Wednesday, June 6, 2007

Fall Out Boy: The New Dylan?

Today, the folks over at Idolator discuss an article from The New York Post about the management company that works for both Fall Out Boy and Panic! At the Disco along with others. The article calls them the hair metal of the 2000's. I would generally agree with this sentiment. The music is uncreative, uninteresting, and uninspired like hair metal. But, unlike hair metal, I don't like this emo/punk-pop crap that is playing on the radio all of the time, but angsty teenage girls love it. Anyway, regardless of my loathing for the issue, I have to call Poppycock to the following paragraph:

To [Fall Out Boy Bassist Pete] Wentz, it's all just white noise. He sees himself as one in a long line of great artists who, in their prime, were profoundly misunderstood: "You know, Bob Dylan plugged in and everyone started booing," he says. "Thirty years later, he's hailed as one of the greatest artists of all time. There are plenty of ways to get rich. It's very easy. But if you want to be involved in this, you want to be involved for the legacy of your art.
After I stopped laughing out loud, I have to wonder what the hell Pete Wentz was smoking/drinking before he decided to give this gem of a quote. Firstly, for clarification, before he plugged in, Bob Dylan was already considered one of the greatest singer-songwriters of all time, representing the sound and spirit of an entire era. People were mad at him going electric because they felt that he was going to abandon his folk roots and lose his political edge. Secondly, this dream requires a lot of hope on Pete Wentz's part. A two component hope in fact. Firstly, he has to hope that people remember his music thirty years from now, a lofty goal seeing as they only have four albums in the last five years. Additionally, if they are remembered by that point in time, Fall Out Boy has to hope that they stand out from the cacophony of other boy bands that wear too much eye makeup and cry such as My Chemical Romance and the aforementioned Panic. If he really believes that quote to be true, I can only say one thing to him: good luck because that's the only way his musical legacy will extend for more than 10 years and that's only because of music nerds like me who remember flashes in the pan from our youths such as Believe by Dig.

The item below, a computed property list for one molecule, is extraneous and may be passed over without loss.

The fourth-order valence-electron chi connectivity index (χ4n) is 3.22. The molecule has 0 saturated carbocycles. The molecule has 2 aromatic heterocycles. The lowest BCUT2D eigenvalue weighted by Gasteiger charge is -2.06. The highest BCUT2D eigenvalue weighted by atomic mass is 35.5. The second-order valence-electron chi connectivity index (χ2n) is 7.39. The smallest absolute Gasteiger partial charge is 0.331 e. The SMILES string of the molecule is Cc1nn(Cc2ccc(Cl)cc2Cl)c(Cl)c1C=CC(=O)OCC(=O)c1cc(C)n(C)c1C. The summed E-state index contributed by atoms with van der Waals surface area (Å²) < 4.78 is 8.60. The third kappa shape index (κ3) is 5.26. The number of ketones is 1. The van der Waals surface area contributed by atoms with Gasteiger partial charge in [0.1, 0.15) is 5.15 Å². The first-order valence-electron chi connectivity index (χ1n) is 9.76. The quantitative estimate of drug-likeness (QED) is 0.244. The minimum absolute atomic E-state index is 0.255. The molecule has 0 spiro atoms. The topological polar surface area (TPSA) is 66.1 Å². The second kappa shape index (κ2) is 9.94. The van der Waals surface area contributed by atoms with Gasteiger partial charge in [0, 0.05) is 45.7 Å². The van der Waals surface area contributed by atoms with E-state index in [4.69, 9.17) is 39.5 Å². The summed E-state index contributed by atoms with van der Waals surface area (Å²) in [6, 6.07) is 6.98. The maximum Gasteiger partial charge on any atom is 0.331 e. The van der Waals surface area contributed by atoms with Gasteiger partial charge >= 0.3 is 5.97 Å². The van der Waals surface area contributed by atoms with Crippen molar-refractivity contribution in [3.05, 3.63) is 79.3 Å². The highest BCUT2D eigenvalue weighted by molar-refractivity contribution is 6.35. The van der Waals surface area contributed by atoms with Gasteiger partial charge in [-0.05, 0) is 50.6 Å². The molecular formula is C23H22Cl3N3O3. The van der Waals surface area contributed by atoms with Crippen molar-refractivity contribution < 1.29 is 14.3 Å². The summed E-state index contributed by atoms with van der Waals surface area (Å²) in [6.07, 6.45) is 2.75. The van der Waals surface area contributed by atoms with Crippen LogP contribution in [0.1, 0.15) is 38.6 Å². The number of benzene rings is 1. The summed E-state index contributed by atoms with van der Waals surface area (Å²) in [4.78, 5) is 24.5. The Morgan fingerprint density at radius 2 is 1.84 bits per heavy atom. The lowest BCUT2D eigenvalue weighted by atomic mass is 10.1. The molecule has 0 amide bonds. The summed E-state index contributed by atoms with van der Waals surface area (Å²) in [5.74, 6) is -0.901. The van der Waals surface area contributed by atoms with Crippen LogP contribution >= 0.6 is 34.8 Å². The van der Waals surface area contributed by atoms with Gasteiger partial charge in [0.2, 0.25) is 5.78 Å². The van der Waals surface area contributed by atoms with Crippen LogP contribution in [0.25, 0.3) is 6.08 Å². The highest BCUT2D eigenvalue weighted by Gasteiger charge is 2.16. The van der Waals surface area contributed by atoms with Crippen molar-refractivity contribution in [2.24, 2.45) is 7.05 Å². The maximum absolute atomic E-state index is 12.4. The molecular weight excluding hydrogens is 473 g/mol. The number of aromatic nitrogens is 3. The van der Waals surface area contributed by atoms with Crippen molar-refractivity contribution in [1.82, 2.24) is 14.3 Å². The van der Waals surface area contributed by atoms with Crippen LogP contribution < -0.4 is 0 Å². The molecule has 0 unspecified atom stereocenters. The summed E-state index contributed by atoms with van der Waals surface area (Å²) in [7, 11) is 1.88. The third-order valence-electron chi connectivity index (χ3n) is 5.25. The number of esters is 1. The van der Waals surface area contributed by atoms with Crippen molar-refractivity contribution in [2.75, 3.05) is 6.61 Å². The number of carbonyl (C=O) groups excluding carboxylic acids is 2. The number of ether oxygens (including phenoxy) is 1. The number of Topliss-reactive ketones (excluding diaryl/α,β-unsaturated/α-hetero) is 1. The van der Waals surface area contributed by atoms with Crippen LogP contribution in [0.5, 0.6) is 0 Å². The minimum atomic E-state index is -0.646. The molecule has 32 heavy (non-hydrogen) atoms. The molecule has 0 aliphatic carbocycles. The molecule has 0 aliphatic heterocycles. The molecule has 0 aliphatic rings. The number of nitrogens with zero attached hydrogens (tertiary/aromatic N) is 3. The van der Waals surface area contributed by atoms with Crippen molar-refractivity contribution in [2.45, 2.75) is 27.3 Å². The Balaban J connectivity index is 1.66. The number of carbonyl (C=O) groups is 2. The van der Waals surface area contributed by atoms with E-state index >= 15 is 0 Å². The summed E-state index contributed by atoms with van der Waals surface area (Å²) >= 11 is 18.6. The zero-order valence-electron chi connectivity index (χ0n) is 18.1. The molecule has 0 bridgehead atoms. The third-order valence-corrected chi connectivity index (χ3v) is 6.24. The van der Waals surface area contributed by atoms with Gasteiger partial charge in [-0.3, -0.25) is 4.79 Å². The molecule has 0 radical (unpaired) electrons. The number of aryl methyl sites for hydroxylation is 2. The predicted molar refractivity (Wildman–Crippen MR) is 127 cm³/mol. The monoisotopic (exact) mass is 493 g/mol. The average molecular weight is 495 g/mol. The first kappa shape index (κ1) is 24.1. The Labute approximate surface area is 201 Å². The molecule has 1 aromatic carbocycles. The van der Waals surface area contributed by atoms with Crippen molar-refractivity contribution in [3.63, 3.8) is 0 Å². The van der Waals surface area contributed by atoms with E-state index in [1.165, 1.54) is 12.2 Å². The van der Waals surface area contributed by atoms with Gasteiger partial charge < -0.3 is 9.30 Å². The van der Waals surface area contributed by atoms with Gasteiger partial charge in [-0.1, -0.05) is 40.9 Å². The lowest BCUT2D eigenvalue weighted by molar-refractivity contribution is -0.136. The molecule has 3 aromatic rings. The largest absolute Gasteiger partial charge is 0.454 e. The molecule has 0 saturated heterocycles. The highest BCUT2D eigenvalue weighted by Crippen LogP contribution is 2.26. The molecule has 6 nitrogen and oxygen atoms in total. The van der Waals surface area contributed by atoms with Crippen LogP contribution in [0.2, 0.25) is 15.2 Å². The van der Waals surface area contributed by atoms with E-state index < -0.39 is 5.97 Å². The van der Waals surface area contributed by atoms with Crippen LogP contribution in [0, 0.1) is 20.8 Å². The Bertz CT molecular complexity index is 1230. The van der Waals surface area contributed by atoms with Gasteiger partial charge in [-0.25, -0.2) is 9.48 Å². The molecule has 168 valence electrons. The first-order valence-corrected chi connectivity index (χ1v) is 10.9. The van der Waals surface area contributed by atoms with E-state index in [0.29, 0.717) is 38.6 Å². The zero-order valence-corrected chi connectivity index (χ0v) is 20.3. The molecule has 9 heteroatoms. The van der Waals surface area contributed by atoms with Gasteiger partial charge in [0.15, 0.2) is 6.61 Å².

In my mind, this will be Fall Out Boy because I'm confident many of you read that last sentence and went who the hell is Dig.